Ten things your 5-year old wants to tell you

My darling son turned five this year. I looked forward to celebrating his birthday with as much aplomb as we did his first. In my mind, turning five is a milestone of sorts. It's the growing up that we often speak about in bittersweet tones. It's when your baby is actually no longer your baby.

This stage also marks a major development in our lives - starting school. Now, your child starts going to proper school instead of a play group or play school, give or take a year depending on where you live in. With this, come a multitude of challenges and surprises.

As a parent, it's wonderful to see your child become more independent than you've ever seen them. It's also when you will see facets of a personality emerge, indicating just what kind of adult he or she may grow up to be. But it also gives you the additional responsibility of ensuring that the personality is a desirable one, or whether a directional nudging is in order.

Some things your five-year old child would probably tell you if they could communicate more clearly.

If your five -year old could communicate his or her thoughts more clearly, here are ten things they would probably want to tell you:


1. "I'm not a baby, but I still need attention."

Whether your child has a sibling or not, they will now start demanding a lot of attention. It's almost as if they want validation for everything they do. They want encouragement for their efforts, sympathy for their troubles, and care for their pain.

2. "I'm beginning to focus more on friends."

While friends were only playmates until now. peers take on more friend-oriented roles from here. Some best friends will also be chosen. Whether you like it or not, peer pressure will begin to make its presence felt. Your son or daughter will often quote their friends during conversations.

3. "I want to be taken seriously."

When he speaks, your son will want your undivided attention. Your daughter will demand that you drop everything else and reply to her. They will share more ideas on how they would like their world to be. They will think aloud endlessly, and ask you to be a persistent listener. They will take offense if you laugh off anything they say. Take this time to show that you take them seriously, and consider their thoughts.

4. "I still can't handle big emotions."

While they recognise their emotions, kids this age still don't have much control over them. They can't hide their sadness or disappointment. When they're happy, they show it in the most obvious way. They don't have much control over their temper either. This is where they need your help to slowly start regulating undesirable behaviours arising from volatile emotions.

5. "I know when you don't mean something."

Your white lies are more likely to be caught now. You say the candy shop is closed? They will logically figure out otherwise. More importantly, they can understand intonations in your voice to deduce whether you're serious or just playing.

6. "I care about my looks."

Self-esteem becomes important. Our society is steering towards narcissism with so much emphasis on taking one's pictures and sharing online. As a result, kids at younger ages are beginning to copy that behaviour and pay undue attention to how they look and what they wear. Your son will be very specific about what he wants to look like when he goes out. Your daughter, even more so.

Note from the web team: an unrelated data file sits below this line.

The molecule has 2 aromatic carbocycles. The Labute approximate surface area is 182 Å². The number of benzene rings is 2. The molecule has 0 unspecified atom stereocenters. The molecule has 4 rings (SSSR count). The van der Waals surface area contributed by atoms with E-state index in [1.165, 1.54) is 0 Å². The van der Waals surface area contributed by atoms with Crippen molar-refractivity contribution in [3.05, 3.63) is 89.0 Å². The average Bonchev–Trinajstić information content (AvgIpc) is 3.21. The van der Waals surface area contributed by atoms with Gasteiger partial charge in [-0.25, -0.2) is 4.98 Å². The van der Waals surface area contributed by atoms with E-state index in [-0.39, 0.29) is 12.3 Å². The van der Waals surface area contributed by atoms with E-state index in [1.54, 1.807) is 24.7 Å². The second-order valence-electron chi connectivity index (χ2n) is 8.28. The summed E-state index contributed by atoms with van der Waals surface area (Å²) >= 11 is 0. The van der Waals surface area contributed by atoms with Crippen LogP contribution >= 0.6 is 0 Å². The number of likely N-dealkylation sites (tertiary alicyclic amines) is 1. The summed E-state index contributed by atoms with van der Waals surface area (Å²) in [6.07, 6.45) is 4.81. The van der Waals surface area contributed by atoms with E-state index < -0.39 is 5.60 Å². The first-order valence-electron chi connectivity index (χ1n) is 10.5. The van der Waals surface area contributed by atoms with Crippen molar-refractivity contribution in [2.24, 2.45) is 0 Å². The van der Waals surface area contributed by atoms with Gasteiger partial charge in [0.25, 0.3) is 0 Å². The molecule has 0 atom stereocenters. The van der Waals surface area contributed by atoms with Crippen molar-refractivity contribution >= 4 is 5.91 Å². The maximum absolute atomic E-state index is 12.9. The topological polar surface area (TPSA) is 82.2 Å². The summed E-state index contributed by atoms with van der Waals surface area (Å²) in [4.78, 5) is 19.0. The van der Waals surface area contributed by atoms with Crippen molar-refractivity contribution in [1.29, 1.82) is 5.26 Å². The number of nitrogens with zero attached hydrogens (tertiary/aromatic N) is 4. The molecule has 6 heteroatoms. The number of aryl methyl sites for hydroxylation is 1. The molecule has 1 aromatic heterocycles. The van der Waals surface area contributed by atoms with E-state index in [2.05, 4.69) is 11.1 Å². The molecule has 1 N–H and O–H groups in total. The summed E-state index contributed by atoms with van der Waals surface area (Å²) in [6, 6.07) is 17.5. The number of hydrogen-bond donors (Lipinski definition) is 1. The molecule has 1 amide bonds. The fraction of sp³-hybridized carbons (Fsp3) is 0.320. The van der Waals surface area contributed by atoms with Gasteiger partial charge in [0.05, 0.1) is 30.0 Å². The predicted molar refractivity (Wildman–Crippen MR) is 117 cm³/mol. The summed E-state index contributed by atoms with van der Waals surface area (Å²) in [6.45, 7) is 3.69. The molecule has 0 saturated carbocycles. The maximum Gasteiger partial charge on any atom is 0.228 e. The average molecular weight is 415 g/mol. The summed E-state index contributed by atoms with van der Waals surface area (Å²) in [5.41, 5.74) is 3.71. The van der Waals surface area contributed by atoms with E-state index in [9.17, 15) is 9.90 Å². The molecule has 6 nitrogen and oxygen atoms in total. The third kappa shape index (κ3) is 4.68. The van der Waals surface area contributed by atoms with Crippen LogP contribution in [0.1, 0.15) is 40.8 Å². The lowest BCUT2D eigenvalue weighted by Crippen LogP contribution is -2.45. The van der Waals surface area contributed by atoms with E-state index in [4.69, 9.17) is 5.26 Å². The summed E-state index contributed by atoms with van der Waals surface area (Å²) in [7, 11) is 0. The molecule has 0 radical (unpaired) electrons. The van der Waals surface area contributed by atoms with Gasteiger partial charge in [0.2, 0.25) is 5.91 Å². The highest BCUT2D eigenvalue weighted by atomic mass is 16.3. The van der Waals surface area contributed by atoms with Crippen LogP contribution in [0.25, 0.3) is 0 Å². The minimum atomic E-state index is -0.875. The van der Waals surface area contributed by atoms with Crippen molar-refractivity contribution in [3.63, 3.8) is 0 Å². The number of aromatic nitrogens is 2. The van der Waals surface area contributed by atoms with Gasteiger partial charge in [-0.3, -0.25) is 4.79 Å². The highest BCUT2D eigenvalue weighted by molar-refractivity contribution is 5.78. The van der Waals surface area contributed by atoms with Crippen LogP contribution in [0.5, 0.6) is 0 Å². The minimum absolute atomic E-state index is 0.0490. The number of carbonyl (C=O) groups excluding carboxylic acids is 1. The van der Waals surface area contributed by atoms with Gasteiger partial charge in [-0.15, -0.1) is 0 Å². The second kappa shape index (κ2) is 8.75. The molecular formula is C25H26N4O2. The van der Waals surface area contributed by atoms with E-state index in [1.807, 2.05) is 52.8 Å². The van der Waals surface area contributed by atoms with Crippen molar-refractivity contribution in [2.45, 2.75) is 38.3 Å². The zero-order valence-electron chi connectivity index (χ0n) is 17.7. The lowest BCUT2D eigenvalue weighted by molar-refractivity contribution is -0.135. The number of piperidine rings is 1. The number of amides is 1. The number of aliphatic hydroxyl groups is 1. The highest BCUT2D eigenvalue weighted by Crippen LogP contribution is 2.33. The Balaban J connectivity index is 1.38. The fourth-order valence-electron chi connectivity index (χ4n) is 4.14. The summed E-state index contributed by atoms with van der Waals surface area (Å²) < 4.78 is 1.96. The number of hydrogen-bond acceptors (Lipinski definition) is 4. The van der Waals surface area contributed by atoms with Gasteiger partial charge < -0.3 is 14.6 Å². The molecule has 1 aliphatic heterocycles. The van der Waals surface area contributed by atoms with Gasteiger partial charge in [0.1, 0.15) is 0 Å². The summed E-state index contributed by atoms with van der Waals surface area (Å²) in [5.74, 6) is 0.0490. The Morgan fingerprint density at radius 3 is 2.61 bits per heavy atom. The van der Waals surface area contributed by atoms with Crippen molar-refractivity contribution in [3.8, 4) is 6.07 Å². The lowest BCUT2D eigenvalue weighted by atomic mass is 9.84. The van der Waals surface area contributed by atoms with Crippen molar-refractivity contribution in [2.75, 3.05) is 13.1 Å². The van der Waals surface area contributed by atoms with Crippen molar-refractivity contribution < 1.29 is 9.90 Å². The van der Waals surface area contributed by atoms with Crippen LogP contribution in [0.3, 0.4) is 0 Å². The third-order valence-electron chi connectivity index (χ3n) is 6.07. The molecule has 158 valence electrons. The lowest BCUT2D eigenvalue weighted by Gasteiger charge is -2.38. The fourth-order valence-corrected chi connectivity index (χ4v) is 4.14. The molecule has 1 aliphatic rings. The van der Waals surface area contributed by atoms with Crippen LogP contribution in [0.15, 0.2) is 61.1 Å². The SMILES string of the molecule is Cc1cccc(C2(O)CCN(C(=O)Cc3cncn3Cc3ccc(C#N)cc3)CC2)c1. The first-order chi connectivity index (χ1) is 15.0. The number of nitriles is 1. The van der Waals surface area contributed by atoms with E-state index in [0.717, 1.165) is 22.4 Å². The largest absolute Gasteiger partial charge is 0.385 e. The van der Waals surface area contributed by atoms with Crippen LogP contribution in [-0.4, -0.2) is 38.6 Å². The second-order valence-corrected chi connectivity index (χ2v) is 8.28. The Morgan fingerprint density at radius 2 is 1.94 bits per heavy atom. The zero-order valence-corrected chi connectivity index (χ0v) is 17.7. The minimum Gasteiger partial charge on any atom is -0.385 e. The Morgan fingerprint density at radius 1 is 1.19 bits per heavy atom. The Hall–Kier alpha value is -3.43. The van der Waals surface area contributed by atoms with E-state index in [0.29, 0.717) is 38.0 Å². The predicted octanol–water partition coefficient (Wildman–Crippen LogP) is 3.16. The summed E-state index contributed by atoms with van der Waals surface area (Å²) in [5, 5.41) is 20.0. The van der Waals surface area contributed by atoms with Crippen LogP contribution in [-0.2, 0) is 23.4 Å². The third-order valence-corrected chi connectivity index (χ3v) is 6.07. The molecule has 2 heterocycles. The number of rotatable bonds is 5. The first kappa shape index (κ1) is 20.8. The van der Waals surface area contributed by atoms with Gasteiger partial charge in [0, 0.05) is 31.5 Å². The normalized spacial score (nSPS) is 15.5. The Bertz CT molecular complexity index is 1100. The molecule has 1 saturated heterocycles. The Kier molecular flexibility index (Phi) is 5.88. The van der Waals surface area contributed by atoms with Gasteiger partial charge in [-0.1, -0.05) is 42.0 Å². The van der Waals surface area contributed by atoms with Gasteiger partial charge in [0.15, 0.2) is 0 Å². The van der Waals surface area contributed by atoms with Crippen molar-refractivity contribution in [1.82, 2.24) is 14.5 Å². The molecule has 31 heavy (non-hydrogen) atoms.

7. "I would rather make mistakes than be controlled by you."

This is the time when you should allow them to make mistakes and learn from them. Your child will demand yet more autonomy and will refuse help as much as possible. Of course, they're still far from doing many things on their own. But they will still want to test their capabilities. This includes physical tasks, as well as social ones. In the playground, they will want less of your intervention with other kids.

8. "I may avoid hugs or kisses sometimes."

They still crave your love, but sometimes, they will refuse physical affection. Mostly when you're outside. Don't take this to mean that they don't want your hugs anymore.Indeed, touch is a powerful thing, But accept that your child may want space sometimes.

9. "I'm full of questions."

Children start asking an array of questions sometime after they turn three, but now the questions get more complicated. Why do you have to work? Do you love your mom? Do black holes really exist? I've been asked these questions and more! Be prepared and brush up on your facts. You may even need to talk birds and bees.

10. "I may seem like a different child to you."

Sometimes, you will see your five year-old and think, 'He's so different now'. As your child begins to mature, you will feel this way many times. But remember that you've known him or her from the beginning, and respect that gradual changes will happen and shape your child. There are many factors at play in influencing them such as friends and teachers, so be aware of those too.

The good thing about this age is that it's easier for you to communicate with your child, and help them understand your point of view too. They will be less likely to have tantrums, and are amenable to reason.

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